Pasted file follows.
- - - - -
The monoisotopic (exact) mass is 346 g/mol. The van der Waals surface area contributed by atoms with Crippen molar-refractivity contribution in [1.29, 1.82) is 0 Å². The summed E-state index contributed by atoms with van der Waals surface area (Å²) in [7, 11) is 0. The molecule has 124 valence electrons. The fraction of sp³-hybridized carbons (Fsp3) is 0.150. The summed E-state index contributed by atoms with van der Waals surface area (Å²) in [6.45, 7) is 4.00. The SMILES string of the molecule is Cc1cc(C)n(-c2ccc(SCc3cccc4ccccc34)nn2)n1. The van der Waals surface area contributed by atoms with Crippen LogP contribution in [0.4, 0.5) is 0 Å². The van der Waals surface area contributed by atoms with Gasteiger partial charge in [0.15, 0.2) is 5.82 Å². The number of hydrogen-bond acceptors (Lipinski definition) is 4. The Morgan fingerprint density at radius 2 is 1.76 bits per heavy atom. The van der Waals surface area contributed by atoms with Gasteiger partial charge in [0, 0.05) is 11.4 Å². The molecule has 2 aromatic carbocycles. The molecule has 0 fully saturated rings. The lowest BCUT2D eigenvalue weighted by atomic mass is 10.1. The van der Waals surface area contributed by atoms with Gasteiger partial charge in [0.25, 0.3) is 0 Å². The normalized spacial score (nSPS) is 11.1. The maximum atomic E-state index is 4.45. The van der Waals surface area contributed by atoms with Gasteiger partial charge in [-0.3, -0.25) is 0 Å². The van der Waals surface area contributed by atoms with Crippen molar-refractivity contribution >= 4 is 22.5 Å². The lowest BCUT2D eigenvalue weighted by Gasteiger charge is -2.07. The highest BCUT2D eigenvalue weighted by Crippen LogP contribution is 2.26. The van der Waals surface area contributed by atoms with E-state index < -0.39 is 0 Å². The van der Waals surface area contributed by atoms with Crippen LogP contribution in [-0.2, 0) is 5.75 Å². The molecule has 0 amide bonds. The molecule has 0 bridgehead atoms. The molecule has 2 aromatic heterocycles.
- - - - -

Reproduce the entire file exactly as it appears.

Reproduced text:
The monoisotopic (exact) mass is 346 g/mol. The van der Waals surface area contributed by atoms with Crippen molar-refractivity contribution in [1.29, 1.82) is 0 Å². The summed E-state index contributed by atoms with van der Waals surface area (Å²) in [7, 11) is 0. The molecule has 124 valence electrons. The fraction of sp³-hybridized carbons (Fsp3) is 0.150. The summed E-state index contributed by atoms with van der Waals surface area (Å²) in [6.45, 7) is 4.00. The SMILES string of the molecule is Cc1cc(C)n(-c2ccc(SCc3cccc4ccccc34)nn2)n1. The van der Waals surface area contributed by atoms with Crippen LogP contribution in [0.4, 0.5) is 0 Å². The van der Waals surface area contributed by atoms with Gasteiger partial charge in [0.15, 0.2) is 5.82 Å². The number of hydrogen-bond acceptors (Lipinski definition) is 4. The Morgan fingerprint density at radius 2 is 1.76 bits per heavy atom. The van der Waals surface area contributed by atoms with Gasteiger partial charge in [0, 0.05) is 11.4 Å². The molecule has 2 aromatic carbocycles. The molecule has 0 fully saturated rings. The lowest BCUT2D eigenvalue weighted by atomic mass is 10.1. The van der Waals surface area contributed by atoms with Gasteiger partial charge in [0.25, 0.3) is 0 Å². The normalized spacial score (nSPS) is 11.1. The maximum atomic E-state index is 4.45. The van der Waals surface area contributed by atoms with Gasteiger partial charge in [-0.3, -0.25) is 0 Å². The van der Waals surface area contributed by atoms with Crippen molar-refractivity contribution >= 4 is 22.5 Å². The lowest BCUT2D eigenvalue weighted by Gasteiger charge is -2.07. The highest BCUT2D eigenvalue weighted by Crippen LogP contribution is 2.26. The van der Waals surface area contributed by atoms with E-state index < -0.39 is 0 Å². The van der Waals surface area contributed by atoms with Crippen LogP contribution in [-0.2, 0) is 5.75 Å². The molecule has 0 amide bonds. The molecule has 0 bridgehead atoms. The molecule has 2 aromatic heterocycles.